Edmonton man to be charged with 1st-degree murder in bloody warehouse stabbing rampage
Saturday, Mar 01, 2014 04:15 pm
EDMONTON - Murder charges were pending Saturday against a man arrested after a bloody stabbing rampage at an Edmonton grocery warehouse, while those who knew the dead shared their grief and outrage.
Edmonton Police said Jayme Pasieka, 29, was expected to be charged with two counts of first-degree murder, one count of attempted murder and weapons offences. Staff Sgt. Bill Clark said more charges could come as the investigation continues.
Pasieka was arrested after a man with a knife in each hand and wearing a military-style vest, burst into the Loblaws warehouse in a northwest industrial area during shift-change and started stabbing people throughout the complex.
Witnesses described a frantic scene as workers feld for their lives.
Clark said the attack lasted just minutes, but it was "complete chaos" when emergency crews arrived.
One person was dead in an aisle. Another died in an ambulance outside. Four others were stabbed. One man was seriously injured and remained in hospital Saturday. Clark said his condition had stabilized.
Pasieka had worked at the facility some time filling orders, but Clark said investigators still don't know the motive for the attack.
"We have some ideas about what may have caused it ... but honestly we just don't know right now," Clark told a news conference on Saturday morning. "It's just too early in the investigation."
Police have identified the dead as Fitzroy Harris, 50, and Thierno Bah, 41.
A friend of Bah's, Thierno Gando Bah, said Thierno Bah was a married father of four young children.
"We are all in shock. We can't believe what happened," Bah said.
Harris's family, meanwhile, emailed a statement to media noting his talent as a DJ and love of reggae music.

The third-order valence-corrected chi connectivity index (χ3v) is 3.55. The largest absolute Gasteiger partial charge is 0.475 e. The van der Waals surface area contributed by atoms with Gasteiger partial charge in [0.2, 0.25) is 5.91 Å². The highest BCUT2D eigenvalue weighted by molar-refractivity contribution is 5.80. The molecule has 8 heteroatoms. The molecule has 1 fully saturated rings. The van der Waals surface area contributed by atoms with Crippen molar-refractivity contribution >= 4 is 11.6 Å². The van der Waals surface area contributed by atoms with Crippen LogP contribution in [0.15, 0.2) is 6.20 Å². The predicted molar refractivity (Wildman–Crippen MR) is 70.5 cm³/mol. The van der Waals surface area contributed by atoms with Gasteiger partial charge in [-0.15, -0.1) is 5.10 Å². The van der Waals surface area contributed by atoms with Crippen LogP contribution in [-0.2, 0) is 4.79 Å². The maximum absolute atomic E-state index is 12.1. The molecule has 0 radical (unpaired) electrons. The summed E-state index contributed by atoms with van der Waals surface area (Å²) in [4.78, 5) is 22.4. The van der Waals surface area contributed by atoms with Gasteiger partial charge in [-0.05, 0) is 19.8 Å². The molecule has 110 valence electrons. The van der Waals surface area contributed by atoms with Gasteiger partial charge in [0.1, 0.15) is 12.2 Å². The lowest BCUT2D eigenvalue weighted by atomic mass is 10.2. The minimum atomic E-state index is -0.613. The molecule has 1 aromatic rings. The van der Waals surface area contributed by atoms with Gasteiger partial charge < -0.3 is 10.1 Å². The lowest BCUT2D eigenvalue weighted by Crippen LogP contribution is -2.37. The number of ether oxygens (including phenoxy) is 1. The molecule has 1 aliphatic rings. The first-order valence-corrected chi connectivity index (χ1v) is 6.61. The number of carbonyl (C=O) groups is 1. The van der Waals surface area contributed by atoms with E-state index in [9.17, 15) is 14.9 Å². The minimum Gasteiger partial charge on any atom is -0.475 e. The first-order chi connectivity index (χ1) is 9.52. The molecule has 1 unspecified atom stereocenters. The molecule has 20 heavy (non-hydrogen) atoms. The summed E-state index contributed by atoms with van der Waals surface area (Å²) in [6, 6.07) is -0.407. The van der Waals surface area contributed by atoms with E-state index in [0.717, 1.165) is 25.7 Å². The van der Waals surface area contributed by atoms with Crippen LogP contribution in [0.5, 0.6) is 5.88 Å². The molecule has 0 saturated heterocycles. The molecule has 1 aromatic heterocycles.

Court records show Pasieka had a history of erratic behaviour.
A judge convicted Pasieka of assault with a weapon and uttering threats in 2010 and he was sentenced to 15 months probation.
The judge's decision detailed how Pasieka had thrown eggs at neighbour Devon Sandford's vehicle and set a heart-shaped fire on their street one night in 2009. When Sandford confronted the cloak-wearing Pasieka, court heard Pasieka came at him with a bow and arrow.
The officer who arrested Pasieka that night said he found bear spray, a collapsible baton and a knife in Pasieka's house.
Pasieka told police he did what he did in the name of The Queen. Police said he stood at attention while being searched, saying one day wanted to join either the police or the military.
At trial, Pasieka admitted to the egging was a poor attempt on his part to get to know his neighbours. He said he lit the fire because he was upset over a recent break-up.
Pasieka's father, Samuel, testified that his son suffered a concussion in an accident three years earlier and, since then, had taken longer to understand things.
It took police three hours to track their suspect down after he fled the warehouse Friday. They released his picture and warned the public he was dangerous.
An alert citizen recognized Pasieka sitting in his vehicle in an industrial area on the city's south side. Pasieka was arrested without incident, about a block from the electrical business of which Sandford is listed as owner on Linkedin.
When contacted Saturday, Sandford's father-in-law, Victor Carreiro, who was there that night in 2009, said the family didn't want to talk about the case.
"It's just very upsetting," he said.
Clark said Pasieka was well-known to the people inside the warehouse but it was too early to say if anyone was specifically targeted.
Police wouldn't say what Pasieka has told them since his arrest.
"I can tell you that he has been very calm, very polite and he has been co-operative," Clark said.
Thieno Gando Bah said he and his friend knew each other from their homeland, the West African country of Guinea.
He said Thierno Bah first arrived in Canada in 2009 and had a master's degree in nanotechnology, but had difficulty finding work in his field because his English was weak. Thierno Bah and his family moved to Edmonton in October to improve his fluency, his friend said.
"He's the last person you would think something like this would happen to," he said. "He was a family guy, friendly, always ready to help.
"What's happened is just insane."
He said members of the local Guinean community were planning to raise funds to return the body to Africa.
"The entire Guinean community is in mourning and is coming together to oversee the upcoming memorial," read a post in French on Facebook.
The statement from Harris' family expressed anger at his killer.
"Shame on you coward," it read. "That is not how you deal with your issues. Mental health treatments nor medication will not help you.
"May God not have mercy on your soul."